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Lawfare Podcast Episode #22: Stephen Tankel on Pakistan, the Endgame in Afghanistan, and LeT

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Thursday, November 15, 2012 at 8:13 AM

This is the latest piece in the interview series I have done over the last few months with terrorism and regional experts about non-legal issues of pertinence to Lawfare readers. For this episode, I interviewed American University professor and nonresident scholar at the Carnegie Endowment for International Peace, Stephen Tankel. (The other interviews in this . . .
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You Decide Whether or Not to Attack Iran

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Tuesday, November 13, 2012 at 9:45 PM

I’m not really an Iran person, and I don’t have strong feelings about the right or wrong way to handle the Iranian nuclear program. But I nonetheless enjoyed—and found rather informative—this Truman National Security Project online war game, entitled Tell Me How This Ends, which lets you make key decisions regarding whether how to escalate the U.S. response to . . .
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DCIA Petraeus Resigns

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Friday, November 9, 2012 at 3:26 PM

So reports NBC News, which apparently obtained a copy of Petraeus’ statement to the CIA workforce.  From the NBC report’s opening: CIA Director David Petraeus resigned Friday, citing an extramarital affair he had. Multiple sources tell NBC News that Mike Morrell, the deputy CIA director and a longtime CIA officer, would likely be offered the . . .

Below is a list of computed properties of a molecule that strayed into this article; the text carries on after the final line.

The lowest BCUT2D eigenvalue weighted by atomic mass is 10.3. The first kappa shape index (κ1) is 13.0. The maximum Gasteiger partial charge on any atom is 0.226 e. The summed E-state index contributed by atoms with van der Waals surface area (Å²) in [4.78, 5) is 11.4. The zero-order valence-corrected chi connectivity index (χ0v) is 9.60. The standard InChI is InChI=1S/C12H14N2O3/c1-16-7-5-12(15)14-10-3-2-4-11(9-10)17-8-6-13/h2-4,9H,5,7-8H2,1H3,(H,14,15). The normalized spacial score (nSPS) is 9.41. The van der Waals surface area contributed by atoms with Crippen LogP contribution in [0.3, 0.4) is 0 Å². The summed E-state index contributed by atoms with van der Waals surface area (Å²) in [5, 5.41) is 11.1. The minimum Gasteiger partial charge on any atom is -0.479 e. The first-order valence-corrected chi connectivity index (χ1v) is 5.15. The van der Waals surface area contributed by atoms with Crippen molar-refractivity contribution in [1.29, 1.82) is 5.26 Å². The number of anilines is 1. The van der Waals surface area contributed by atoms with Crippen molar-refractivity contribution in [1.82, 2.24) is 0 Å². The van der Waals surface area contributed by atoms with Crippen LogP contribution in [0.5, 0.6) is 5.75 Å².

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Iran, Military Strikes, and the Limits of WMD Intelligence [UPDATED]

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Thursday, August 16, 2012 at 11:42 AM

For readers following closely the issue of possible military strikes (Israeli or U.S.) against Iran’s nuclear facilities, I recommend reading Jeffrey Lewis’s analysis at foreignpolicy.com of the U.S. intelligence assessments. Besides parsing the various National Intelligence Estimates on the Iranian program and dispelling some myths about them, he makes important points about why it is . . .
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The Drunken Predator Speaks

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Saturday, July 21, 2012 at 8:55 PM

Over at Foreign Policy, the mysterious author of the @drunkenpredator Twitter feed has an essay that begins: Every morning, the hangar doors roll open and the sunlight flares my electro-optical sensors. I drag myself onto the flight line, load up my pylons with Hellfire and Griffin missiles, and try to get some coffee into my . . .
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Senator Feinstein on the Obama Administration and Targeted Killing

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Wednesday, March 21, 2012 at 2:39 PM

Earlier this week I published a piece on the Foreign Policy page that defended the legal infrastructure for the Obama’s administration’s targeted killing program.  At the end I made the following proposal as a way for Congress to help the president convey to the public credibly that his largely secret targeted killing policies were lawful and carefully . . .